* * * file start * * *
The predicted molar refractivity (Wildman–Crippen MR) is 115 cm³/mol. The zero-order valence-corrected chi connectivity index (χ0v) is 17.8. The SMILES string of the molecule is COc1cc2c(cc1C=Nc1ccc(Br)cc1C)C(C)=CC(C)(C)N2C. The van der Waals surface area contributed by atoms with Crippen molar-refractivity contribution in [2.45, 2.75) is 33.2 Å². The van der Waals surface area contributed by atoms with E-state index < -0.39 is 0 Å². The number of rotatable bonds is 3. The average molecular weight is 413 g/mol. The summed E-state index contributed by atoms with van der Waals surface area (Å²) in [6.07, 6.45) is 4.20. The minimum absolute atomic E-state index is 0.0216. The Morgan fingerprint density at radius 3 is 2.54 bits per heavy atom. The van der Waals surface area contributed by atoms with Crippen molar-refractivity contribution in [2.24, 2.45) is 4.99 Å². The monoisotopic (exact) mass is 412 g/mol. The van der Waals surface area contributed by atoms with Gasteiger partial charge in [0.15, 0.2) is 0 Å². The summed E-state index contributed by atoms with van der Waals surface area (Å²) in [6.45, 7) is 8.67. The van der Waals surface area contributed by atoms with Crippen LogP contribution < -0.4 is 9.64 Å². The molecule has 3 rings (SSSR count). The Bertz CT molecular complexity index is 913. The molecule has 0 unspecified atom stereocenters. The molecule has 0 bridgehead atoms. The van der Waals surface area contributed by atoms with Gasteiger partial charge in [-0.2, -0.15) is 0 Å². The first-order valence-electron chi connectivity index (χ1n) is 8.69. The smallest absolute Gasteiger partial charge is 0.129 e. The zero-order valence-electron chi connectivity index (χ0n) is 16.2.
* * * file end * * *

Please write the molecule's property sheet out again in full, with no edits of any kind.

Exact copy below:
The predicted molar refractivity (Wildman–Crippen MR) is 115 cm³/mol. The zero-order valence-corrected chi connectivity index (χ0v) is 17.8. The SMILES string of the molecule is COc1cc2c(cc1C=Nc1ccc(Br)cc1C)C(C)=CC(C)(C)N2C. The van der Waals surface area contributed by atoms with Crippen molar-refractivity contribution in [2.45, 2.75) is 33.2 Å². The van der Waals surface area contributed by atoms with E-state index < -0.39 is 0 Å². The number of rotatable bonds is 3. The average molecular weight is 413 g/mol. The summed E-state index contributed by atoms with van der Waals surface area (Å²) in [6.07, 6.45) is 4.20. The minimum absolute atomic E-state index is 0.0216. The Morgan fingerprint density at radius 3 is 2.54 bits per heavy atom. The van der Waals surface area contributed by atoms with Crippen molar-refractivity contribution in [2.24, 2.45) is 4.99 Å². The monoisotopic (exact) mass is 412 g/mol. The van der Waals surface area contributed by atoms with Gasteiger partial charge in [0.15, 0.2) is 0 Å². The summed E-state index contributed by atoms with van der Waals surface area (Å²) in [6.45, 7) is 8.67. The van der Waals surface area contributed by atoms with Crippen LogP contribution < -0.4 is 9.64 Å². The molecule has 3 rings (SSSR count). The Bertz CT molecular complexity index is 913. The molecule has 0 unspecified atom stereocenters. The molecule has 0 bridgehead atoms. The van der Waals surface area contributed by atoms with Gasteiger partial charge in [-0.2, -0.15) is 0 Å². The first-order valence-electron chi connectivity index (χ1n) is 8.69. The smallest absolute Gasteiger partial charge is 0.129 e. The zero-order valence-electron chi connectivity index (χ0n) is 16.2.